British Columbia Mine Reclamation Symposia

Trends in fish populations at the Leve Creek Mine 2009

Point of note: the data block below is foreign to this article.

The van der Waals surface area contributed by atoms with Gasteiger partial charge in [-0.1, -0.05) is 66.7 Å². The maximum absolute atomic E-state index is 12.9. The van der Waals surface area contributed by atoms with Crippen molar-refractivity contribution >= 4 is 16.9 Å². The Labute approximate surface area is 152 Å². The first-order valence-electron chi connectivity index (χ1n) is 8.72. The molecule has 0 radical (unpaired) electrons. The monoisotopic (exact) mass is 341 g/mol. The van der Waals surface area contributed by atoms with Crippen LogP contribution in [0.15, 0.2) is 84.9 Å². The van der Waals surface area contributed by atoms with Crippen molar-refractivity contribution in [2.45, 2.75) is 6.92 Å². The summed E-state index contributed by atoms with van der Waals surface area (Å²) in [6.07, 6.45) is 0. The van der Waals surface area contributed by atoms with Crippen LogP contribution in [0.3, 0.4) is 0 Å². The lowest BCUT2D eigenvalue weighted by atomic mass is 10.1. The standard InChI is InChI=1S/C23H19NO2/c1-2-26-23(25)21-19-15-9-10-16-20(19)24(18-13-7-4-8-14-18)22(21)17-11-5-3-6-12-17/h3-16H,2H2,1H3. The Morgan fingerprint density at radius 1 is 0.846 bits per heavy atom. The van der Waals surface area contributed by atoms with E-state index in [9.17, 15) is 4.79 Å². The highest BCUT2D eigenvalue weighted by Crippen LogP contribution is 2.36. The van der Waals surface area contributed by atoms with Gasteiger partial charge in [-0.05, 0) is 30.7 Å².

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Proceedings of the 21st Annual British Columbia Mine Reclamation Symposium  in Cranbrook, BC, 1997. The Technical and Research Committee on Reclamation TRENDS IN FISH POPULATIONS AT THE LEVE CREEK MINE J. H. Allan Pisces Environmental Consulting Services Ltd. 4315 - 55 Avenue Red Deer, Alberta T4N 4N7 ABSTRACT The Line Creek Mine has been operating in the Line Creek valley in southeastern B.C. since 1982. Line Creek is a tributary of the Fording and Elk rivers in the Kootenay/Columbia basin and supports indigenous populations of bull trout, westslope cutthroat trout and mountain whitefish and rarely, introduced brook trout and rainbow trout. A section of the upper main stem of Line Creek was covered by a rock drain and portions of the main stem of South Line Creek and Line Creek have been relocated to accommodate mining operations. The fish populations in Line Creek have been the subject of irregular studies since 1975. The only major changes in fish populations have been an increase in the number of adult bull trout spawning in Line Creek and a reduction in fish densities in 1995. A 78% increase in spawning activity, as indicated by average number of redds, was detected between the period from 1983 and 1989 compared to the period from 1991 to 1994 and was attributed to a change in angling regulations implemented on the Elk River system in 1985. A subsequent 77% increase in the spawning activity which occurred during the period from 1995 to 1996 could not be attributed to a specific cause, although angling regulations may again have been the principal factor. Densities of juvenile bull trout, cutthroat trout and all trout decreased significantly in upper Line Creek and upper South Line Creek in 1995 due to a flood which occurred in June of 1995. Despite some losses of rearing habitat for juvenile bull trout, the adult bull trout spawning in Line Creek have not been measurably affected by the Line Creek Mine, but have been positively affected by changes to angling regulations. INTRODUCTION The Line Creek Mine is located in the valley of Line Creek in southeastern British Columbia and has operated since 1982. Pits are located on Line Ridge on the north side of the valley. The mine is currently expanding to Horseshoe Ridge on the south side of the valley. A haul road and conveyor are used to transport coal down Line Creek canyon to the plant located in the Elk River valley. Some minor channel changes during the construction phase of mine development were necessary to construct seven bridges and a haul road through Line Creek Canyon. In 1985, 1989/90 and 1992 portions 167 Proceedings of the 21st Annual British Columbia Mine Reclamation Symposium  in Cranbrook, BC, 1997. The Technical and Research Committee on Reclamation of the main stem of Line Creek were relocated to accommodate treatment facilities and haul road changes. In 1989/90 a section of lower South Line Creek was relocated. In 1991, 1.2 km of the main stem of Line Creek was covered by a rock drain. Investigations of the fish populations in Line Creek were conducted in 1975 (B.C. Research 1977); 1981 (Caravetta 1981), 1983, 1986 and 1987 (Allan 1987); 1990 (Allan 1990), 1991 (Pisces 1991), and each year from 1993 to 1996 (Allan 1993, 1994, 1995, Carson 1997). Line Creek supports populations of indigenous bull trout (Salvelinus confluentus), westslope cutthroat trout (Oncorhynchus clarki) and mountain whitefish (Prosopium williamsoni) and rarely, introduced brook trout (S. fontinalis) and rainbow trout (O. mykiss). The bull trout population consists of an adult cohort which winters in the Elk and Fording rivers and migrates into Line Creek to spawn in the fall, and a juvenile cohort that rears in Line Creek. The cutthroat population is largely resident in Line Creek, however the mountain whitefish population is migratory, entering Line Creek in the spring on a feeding migration from the Elk and Fording rivers and leaving in the fall. This paper uses the results of the fisheries investigations previously cited and records of mine operations provided by Line Creek Resources Limited to assess changes, and the probable cause of changes, in the fish populations in the Line Creek system. METHODS Fish were captured using a variety of techniques during the fisheries studies previously cited and are described in detail in those documents. Elœtrofishing and fish trapping were the most frequently used fish capture methods. Commencing in 1987, population estimates were obtained during the majority of the studies, using either the mark/recapture method (1987) or the maximum likelihood removal method (1993 to 1996 inclusive). In 1981 fish were trapped using a temporary trap. A permanent fish trap was constructed near stream km 1.8 in 1983 and was operated in 1983, 1987, 1993. 1994 and 1995. The bull trout, cutthroat trout and mountain whitefish passing upstream or downstream through the trap were enumerated and the fish measured to fork length (mm) and weighed (g). Bull trout and larger specimens of cutthroat trout and mountain whitefish were tagged with numbered tags inserted near the dorsal fin. In 1983, radio transmitters were inserted into the gut of eight bull trout and their movements subsequently tracked. 168 Proceedings of the 21st Annual British Columbia Mine Reclamation Symposium  in Cranbrook, BC, 1997. The Technical and Research Committee on Reclamation In 1986, 1987, 1989, 1990, 1991 and from 1993 to 1996 inclusive, bull trout spawning surveys were conducted on Line Creek. The surveys were conducted from the stream banks several times each fall. The number and location of redd sites and the number of fish on each redd site was recorded. RESULTS  The covering of 1.2 km of the main stem of Line Creek with a rock drain and dump has resulted in the loss of approximately 1.2 km of stream constituting 7200 square metres of habitat. The majority of this habitat was rearing habitat used by juvenile bull trout although some cutthroat use was also documented A gain of 5092 m2 of habitat for cutthroat trout and juvenile bull trout was realized by removing debris barriers on South Line Creek, allowing fish to occupy a section of stream previously barren of fish. The various diversions of the main stem of Line Creek yielded a minor gain of total stream channel length, from 840 m of original channel to 945 m of relocated channel. Although habitat quality in the relocated channel was marginally less than in the original, natural channel, despite some habitat enhancement, the additional channel length compensated for the difference in quality such that no loss of useable habitat resulted. The relocation of lower South Line Creek resulted in a net loss of channel length, from 320 m to 240 m. The relocated channel also offered somewhat lower quality habitat, despite habitat enhancement, than the original, natural channel, so that a net loss of stream habitat resulted. No other changes in habitat that might effect fish populations, such as stream flow regimes or water quality, have been observed or measured. Fish Populations There have been few changes in fish species composition or distribution in the Line Creek system. The Line Creek rock drain precluded use of a 1.2 km section of channel, near the upper limit of fish distribution, which had previously been occupied by bull trout and cutthroat trout. Consequently, the upstream limit of fish distribution has been moved downstream. The removal of debris that barred upstream fish passage in South Line Creek has moved the fish distribution limit upstream approximately 760 metres. The capture of one specimen of rainbow trout and two specimens of brook trout in 1987 are new records for both species in Line Creek. None have been captured since. A water fall near km 3.7 on 169 Proceedings of the 21st Annual British Columbia Mine Reclamation Symposium  in Cranbrook, BC, 1997. The Technical and Research Committee on Reclamation Line Creek constitutes the upstream distribution limit for mountain whitefish, brook trout and rainbow trout. The densities of cutthroat trout and juvenile bull trout have varied to some degree since densities were first determined in 1987 (Table 1). The trend until 1995 had been towards increasing densities. Between 1994 and 1995, there were statistically significant (p = 0.05) reductions in the densities of juvenile bull trout, cutthroat trout and all trout in upper Line Creek and upper South Line Creek, but not in the Line Creek Canyon index section. Some recovery was evident in 1996, particularly for the cutthroat trout population.  Fish trapping operations on Line Creek have not been overly successful in determining the total number of adult bull trout using Line Creek for spawning. The adults usually begin to arrive prior to commencement offish trapping operations, so that the early part of the run has often been missed. Volume of flow has also affected the efficiency of the traps and fish have been reluctant to enter the traps in some years. Data gathered from fish trapping has revealed that the average size of the adult bull trout has decreased since 1981, the first year of trapping, and that very large individuals have become scarcer. Tag returns from anglers and others and the radio telemetry program conducted in 1983 have revealed that the majority of the adult bull trout that use Line Creek for spawning spend the late fall, winter and spring in the main stem of the Elk River, largely between Hosmer and Elko Dam. Recaptures of mountain whitefish 170 Proceedings of the 21st Annual British Columbia Mine Reclamation Symposium  in Cranbrook, BC, 1997. The Technical and Research Committee on Reclamation tagged at the Line Creek fish trap have been reported in winter and spring, mostly from the main stem of the Elk River in the vicinity of Sparwood. 'Only one tagged cutthroat trout has been recaptured outside of the Line Creek system. Spawning surveys have revealed that the number of adult bull trout spawning in Line Creek has increased since 1986 (Table 2).  The increase in the average number of number of spawning sites between the period from 1986 to 1989 and the period from 1990 and 1994 is significantly different (p = 0.05, unequal variance). DISCUSSION AND CONCLUSION Platts and Nelson (1988) have noted that "fish populations are dynamic and may fluctuate considerably, even over relatively short periods of time, regardless of human influence". The response of trout populations to natural events, particularly variation in stream flow, may render conclusions about the influence of land use activities spurious (Platts and Nelson 1988). Allan (1994) suggested that some of the changes in juvenile bull trout density in Line Creek and South Line Creek might be attributed to fluctuations in year class strength, which was positively related to volume of stream discharge at spawning time. The only significant change in the density juvenile bull trout or cutthroat trout in Line or South Line creeks occurred in 1995. A major flood occurred in the Line Creek basin in early June of 1995. Floods have a major influence on the survival offish in streams (Hynes 1972, Seegrist and Gard 1972, Hanson and Waters 1974, Erman et al. 1988), particularly young trout. The reduction in densities which occurred in 1995 has been attributed to the flood rather than to volume of discharge at spawning time, or to any other factors. The only other significant change in fish populations in the Line Creek system has been the increase in the level of spawning activity by migrant adult bull trout. Some loss of juvenile bull trout rearing habitat has occurred, which would be expected to reduce recruitment to the adult cohort and subsequently reduce the level of spawning activity. Since commencement of mining, the number of adult bull trout spawning 171 Proceedings of the 21st Annual British Columbia Mine Reclamation Symposium  in Cranbrook, BC, 1997. The Technical and Research Committee on Reclamation in Line Creek has increased. The cause of the increase first detected in 1990 has been attributed to changes in angling regulations implemented in the Elk River system in 1985 which resulted in increased survival of the adult bull trout cohort (Allan 1993). A second increase in spawning activity detected in 1995, the year of the major flood on Line Creek, may also have been due to an angling regulation change implemented on the Elk River system in 1995. Similar responses of adult bull trout populations to regulation changes have been reported elsewhere (Ratliff 1992, Stelfox and Egan 1995). The increase in bull trout spawning activity in Line Creek should increase recruitment to the juvenile cohort. The loss of rearing habitat in the Line Creek system, although relatively minor at this time, may become significant if juvenile use of rearing habitat increases in the future. Despite some loss of rearing habitat due to mining operations, the juvenile bull trout population in Line Creek and South Line Creek appears to be largely controlled by stochastic events, particularly stream flow regimes. If the loss of juvenile rearing habitat was significant, a reduction in recruitment to the adult population would likely be evident. Instead, the number of adult spawners using Line Creek has increased, apparently due to changes in angling regulations in the Elk River system which has increased survival of the adult cohort. To date, the Line Creek Mine has had little, if any, measurable, direct effect on fish populations in the Line Creek system. ACKNOWLEDGEMENTS I wish to acknowledge the funding provided by Line Creek Resources Limited. The assistance and cooperation provided by the personnel at the Line Creek Mine, particularly J. Lant, D. Beranek and W. Kovach, was much appreciated. REFERENCES Allan, J. H. 1987. Fisheries Investigations in Line Creek - 1987. Report of Pisces Environmental Consulting Services Ltd. to Crows Nest Resources Ltd., Sparwood, B.C. 67 p + App. ________. 1990. Spawning and emergence of bull trout and cutthroat trout in Line Creek. Report of Pisces Environmental Consulting Services Ltd. to Crows Nest Resources Ltd, Sparwood, B.C. 13 p. ________. 1993. Fisheries Investigations in Line Creek-1993. Report of Pisces Environmental Consulting Services Ltd. to Line Creek Resources Ltd., Sparwood, B.C. 18 p + App. ________. 1994. Fisheries Investigations in Line Creek and South Line Creek - 1994. Report of Pisces Environmental Consulting Services Ltd. to Line Creek Resources Ltd., Sparwood, B.C. 16 p + App. 172 Proceedings of the 21st Annual British Columbia Mine Reclamation Symposium  in Cranbrook, BC, 1997. The Technical and Research Committee on Reclamation ________ . 1995. Fisheries Investigations in Line Creek - 1995. Report of Pisces Environmental Consulting Services Ltd to Line Creek Resources Ltd., Sparwood, B.C. 24 p + App. B.C. Research. 1977. Stage 2 Environmental Study of the Line Creek Project. Volume I. Report of B.C. Research to Crows Nest Industries, Fernie, B.C. Caravetta, J. 1981. Trapping and enumeration of migratory sportfish in Line Creek, 1981. Crows Nest Resources Ltd., Sparwood B.C. 42 p + App. Carson, R 3. 1997. Fisheries Investigations in Line Creek - 1996. Report of Pisces Environmental Consulting Services Ltd. to Line Creek Resources Ltd, Sparwood, B.C. 2Op + App. Erman, D. C., E. D. Andrews and M Yoder-Williams. 1988. Effects of winter floods on fishes in the Sierra Nevada. Can. J. Fish. Aquat. Sci. 45:2195-2200. Hanson, D. L. and T. F. Waters. 1974. Recovery of standing crop and production rate of a brook trout population in a flood-damaged stream. Trans. Am. Fish. Soc. 103(3):431-439. Hynes, HB.N. 1972. The Ecology of Running Waters. U. of Toronto Press, Toronto, ON. Pisces Environmental Consulting Services Ltd. 1991. Fisheries Investigations inLine Creek-1991. Report of Pisces Environmental Consulting Services Ltd. to Line Creek Resources Ltd, Sparwood, B.C. 9 p. + App. Platts, W. S. and R L. Nelson. 1988. Fluctuations in trout populations and their implications for land-use evaluation. North American J. Fisheries Man. 8:333-345. Ratliff, D. E. 1992. Bull trout investigations in the Metolius River - Lake Billy Chinook system. Pages 37 - 44 in Howell, P. J. and D. V. Buchanan, editors. Proceedings of the Gearhart Mountain bull trout workshop. Oregon Chapter of the American Fisheries Society, Corvallis, OR. Seegrist, D. W. and R Gard. 1972. Effects of floods on trout in Sagehen Creek, California. Tr. Am. Fish. Soc. 101(3):478-482. Stelfox, J. D. and K L. Egan. 1995. Bull trout investigations in the Smith-Dorrien Creek/Lower Kananaskis Lake System Alberta Environmental Protection, Natural Resources Serv., Fisheries Management Div., Calgary, AB. 148 p. 173